3) Buildings beside a canal have great influence on the changes of canal spaces. The more the buildings beside canal change frequently along a canal, the more the space of the canal changes variously such as Ping-jiang Canal. If the buildings have no change and keep one state along the canal, there will be no change on the space of the canal as Gan-jiang Canal.
4) About Dao-qian Canal, there are only two main changes whose pattern-type are IIBf and IIAf. But as Fig.10 Shown, the green-space is not pure space of lawn, also including path and trees. The changes of canal space ought to be evaluated by the path rather than the road in the north of the canal. The green-space on the right of the path also has changes, like the tiny changes in every main change.
5) Gan-jiang Canal, which only has one type as IIIAh, is really a canal without any changes. And to enter the green-space is forbidden. The canal becomes a space unrelated to people, only cars running on its two sides.
6) Tree is an important element on changes of green-space.
Dao-qian Canal and Gan-jiang Canal have modern green-space in common, which are not belong to old canal spaces and were constructed recently. But Dao-qian Canalfs green-space has various changes, Gan-jiang Canalfs has not. The difference between Dao-qian Canal and Gan-jiang Canal on the green-space is that Dao-qian Canalfs green-space has trees in the lawn and Gan-jiang Canalfs green-space has lawn only. That is, tree is the different point for the two green-space. Tree can covers onefs eyes, can be felt as block like building. So the existence and density of trees are influential in the canal space as the effect of building.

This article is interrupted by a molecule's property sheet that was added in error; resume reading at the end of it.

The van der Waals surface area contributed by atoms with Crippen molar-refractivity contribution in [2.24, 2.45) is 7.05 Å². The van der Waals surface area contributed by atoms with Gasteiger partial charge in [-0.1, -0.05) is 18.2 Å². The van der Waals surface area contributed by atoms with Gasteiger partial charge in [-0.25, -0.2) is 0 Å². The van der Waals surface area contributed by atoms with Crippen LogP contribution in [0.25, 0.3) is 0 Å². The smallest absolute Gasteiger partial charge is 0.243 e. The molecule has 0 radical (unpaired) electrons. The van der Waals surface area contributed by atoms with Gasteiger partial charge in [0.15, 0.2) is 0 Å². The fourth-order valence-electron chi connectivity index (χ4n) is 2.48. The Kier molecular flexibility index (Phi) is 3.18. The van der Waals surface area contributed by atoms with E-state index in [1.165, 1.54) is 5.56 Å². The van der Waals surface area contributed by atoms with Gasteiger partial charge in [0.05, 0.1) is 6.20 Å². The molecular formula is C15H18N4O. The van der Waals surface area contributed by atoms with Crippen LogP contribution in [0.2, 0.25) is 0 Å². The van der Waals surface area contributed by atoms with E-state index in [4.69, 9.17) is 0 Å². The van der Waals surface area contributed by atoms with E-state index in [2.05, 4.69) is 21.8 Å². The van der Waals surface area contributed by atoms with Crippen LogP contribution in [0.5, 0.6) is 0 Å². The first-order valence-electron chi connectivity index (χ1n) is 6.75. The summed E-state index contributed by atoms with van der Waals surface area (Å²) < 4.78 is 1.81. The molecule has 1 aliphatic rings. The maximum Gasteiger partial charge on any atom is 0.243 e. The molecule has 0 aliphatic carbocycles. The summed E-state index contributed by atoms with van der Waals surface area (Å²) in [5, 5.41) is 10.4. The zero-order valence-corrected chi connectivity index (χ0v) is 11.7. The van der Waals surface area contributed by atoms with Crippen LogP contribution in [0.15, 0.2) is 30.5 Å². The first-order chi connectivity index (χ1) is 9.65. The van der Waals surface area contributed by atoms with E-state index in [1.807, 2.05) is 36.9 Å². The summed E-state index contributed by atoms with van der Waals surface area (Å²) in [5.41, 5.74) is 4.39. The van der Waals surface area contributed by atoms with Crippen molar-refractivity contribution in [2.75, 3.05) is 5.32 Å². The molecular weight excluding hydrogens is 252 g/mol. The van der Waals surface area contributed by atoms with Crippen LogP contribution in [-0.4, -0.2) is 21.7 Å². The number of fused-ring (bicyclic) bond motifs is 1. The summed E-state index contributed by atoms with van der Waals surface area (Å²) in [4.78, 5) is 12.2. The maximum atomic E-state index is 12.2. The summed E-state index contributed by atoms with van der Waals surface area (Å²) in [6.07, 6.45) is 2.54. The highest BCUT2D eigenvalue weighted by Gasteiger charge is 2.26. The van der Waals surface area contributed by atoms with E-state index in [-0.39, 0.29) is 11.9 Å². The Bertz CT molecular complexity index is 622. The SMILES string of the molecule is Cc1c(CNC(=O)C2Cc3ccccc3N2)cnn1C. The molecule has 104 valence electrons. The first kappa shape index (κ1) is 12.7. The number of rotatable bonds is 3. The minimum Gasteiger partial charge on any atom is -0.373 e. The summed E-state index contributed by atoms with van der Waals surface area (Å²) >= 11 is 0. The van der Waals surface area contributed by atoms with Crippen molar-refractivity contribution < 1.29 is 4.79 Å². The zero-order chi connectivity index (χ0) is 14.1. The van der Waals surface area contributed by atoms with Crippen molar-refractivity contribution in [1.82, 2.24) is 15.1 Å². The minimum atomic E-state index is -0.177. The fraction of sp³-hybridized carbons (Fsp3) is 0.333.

Urban regeneration is taking place around the world. The old city of Suzhou is the historical water oriented city and is redeveloping. To retain and preserve historic feature is very important for creating local characteristics of the old city of Suzhou. In this paper, we analyzed the changes of canal networks in different periods, and defined and evaluated the spaces of existing major canals. We pointed out that the spaces of canal are integral part of water oriented cityfs structure and it is imperative to preserve the character of canals.
As further research, we will analyze the elements of canal spaces to find out the composition of water-oriented landscape. We hope the results of the study are helpful in seeking a rational and feasible recommendation between preservation and new redevelopment.
(This research won support from the Foundation of River Environment of Japan, the authors would like to thank their both financial and spiritual encouragement.)